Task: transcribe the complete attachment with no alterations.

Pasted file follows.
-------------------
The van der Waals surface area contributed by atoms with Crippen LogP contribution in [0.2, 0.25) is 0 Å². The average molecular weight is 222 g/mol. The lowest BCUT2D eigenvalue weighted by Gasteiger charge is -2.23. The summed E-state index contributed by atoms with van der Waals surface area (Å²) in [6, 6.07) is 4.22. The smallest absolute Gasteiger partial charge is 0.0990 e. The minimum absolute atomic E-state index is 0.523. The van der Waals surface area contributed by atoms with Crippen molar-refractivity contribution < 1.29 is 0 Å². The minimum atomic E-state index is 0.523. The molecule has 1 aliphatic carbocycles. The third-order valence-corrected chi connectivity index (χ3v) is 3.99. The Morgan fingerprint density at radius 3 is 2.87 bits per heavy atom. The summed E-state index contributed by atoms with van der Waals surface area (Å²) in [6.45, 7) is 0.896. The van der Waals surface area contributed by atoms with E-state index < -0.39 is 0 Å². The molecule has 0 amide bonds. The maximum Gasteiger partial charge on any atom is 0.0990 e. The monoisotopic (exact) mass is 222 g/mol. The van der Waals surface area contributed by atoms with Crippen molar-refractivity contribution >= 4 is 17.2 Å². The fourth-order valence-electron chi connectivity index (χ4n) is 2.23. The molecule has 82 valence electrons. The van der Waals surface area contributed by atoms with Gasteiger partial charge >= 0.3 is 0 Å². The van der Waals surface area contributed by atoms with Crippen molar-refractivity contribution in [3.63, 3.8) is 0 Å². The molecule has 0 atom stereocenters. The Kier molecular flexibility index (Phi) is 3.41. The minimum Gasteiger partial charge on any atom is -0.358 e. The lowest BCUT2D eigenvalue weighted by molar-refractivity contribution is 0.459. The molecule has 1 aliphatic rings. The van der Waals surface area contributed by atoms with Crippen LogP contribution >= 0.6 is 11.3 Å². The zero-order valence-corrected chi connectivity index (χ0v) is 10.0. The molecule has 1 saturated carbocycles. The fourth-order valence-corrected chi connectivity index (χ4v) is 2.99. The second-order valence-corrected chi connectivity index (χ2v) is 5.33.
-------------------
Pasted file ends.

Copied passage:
The van der Waals surface area contributed by atoms with Crippen LogP contribution in [0.2, 0.25) is 0 Å². The average molecular weight is 222 g/mol. The lowest BCUT2D eigenvalue weighted by Gasteiger charge is -2.23. The summed E-state index contributed by atoms with van der Waals surface area (Å²) in [6, 6.07) is 4.22. The smallest absolute Gasteiger partial charge is 0.0990 e. The minimum absolute atomic E-state index is 0.523. The van der Waals surface area contributed by atoms with Crippen molar-refractivity contribution < 1.29 is 0 Å². The minimum atomic E-state index is 0.523. The molecule has 1 aliphatic carbocycles. The third-order valence-corrected chi connectivity index (χ3v) is 3.99. The Morgan fingerprint density at radius 3 is 2.87 bits per heavy atom. The summed E-state index contributed by atoms with van der Waals surface area (Å²) in [6.45, 7) is 0.896. The van der Waals surface area contributed by atoms with E-state index < -0.39 is 0 Å². The molecule has 0 amide bonds. The maximum Gasteiger partial charge on any atom is 0.0990 e. The monoisotopic (exact) mass is 222 g/mol. The van der Waals surface area contributed by atoms with Crippen molar-refractivity contribution >= 4 is 17.2 Å². The fourth-order valence-electron chi connectivity index (χ4n) is 2.23. The molecule has 82 valence electrons. The van der Waals surface area contributed by atoms with Gasteiger partial charge >= 0.3 is 0 Å². The van der Waals surface area contributed by atoms with Crippen molar-refractivity contribution in [3.63, 3.8) is 0 Å². The molecule has 0 atom stereocenters. The Kier molecular flexibility index (Phi) is 3.41. The minimum Gasteiger partial charge on any atom is -0.358 e. The lowest BCUT2D eigenvalue weighted by molar-refractivity contribution is 0.459. The molecule has 1 aliphatic rings. The van der Waals surface area contributed by atoms with Crippen LogP contribution >= 0.6 is 11.3 Å². The zero-order valence-corrected chi connectivity index (χ0v) is 10.0. The molecule has 1 saturated carbocycles. The fourth-order valence-corrected chi connectivity index (χ4v) is 2.99. The second-order valence-corrected chi connectivity index (χ2v) is 5.33.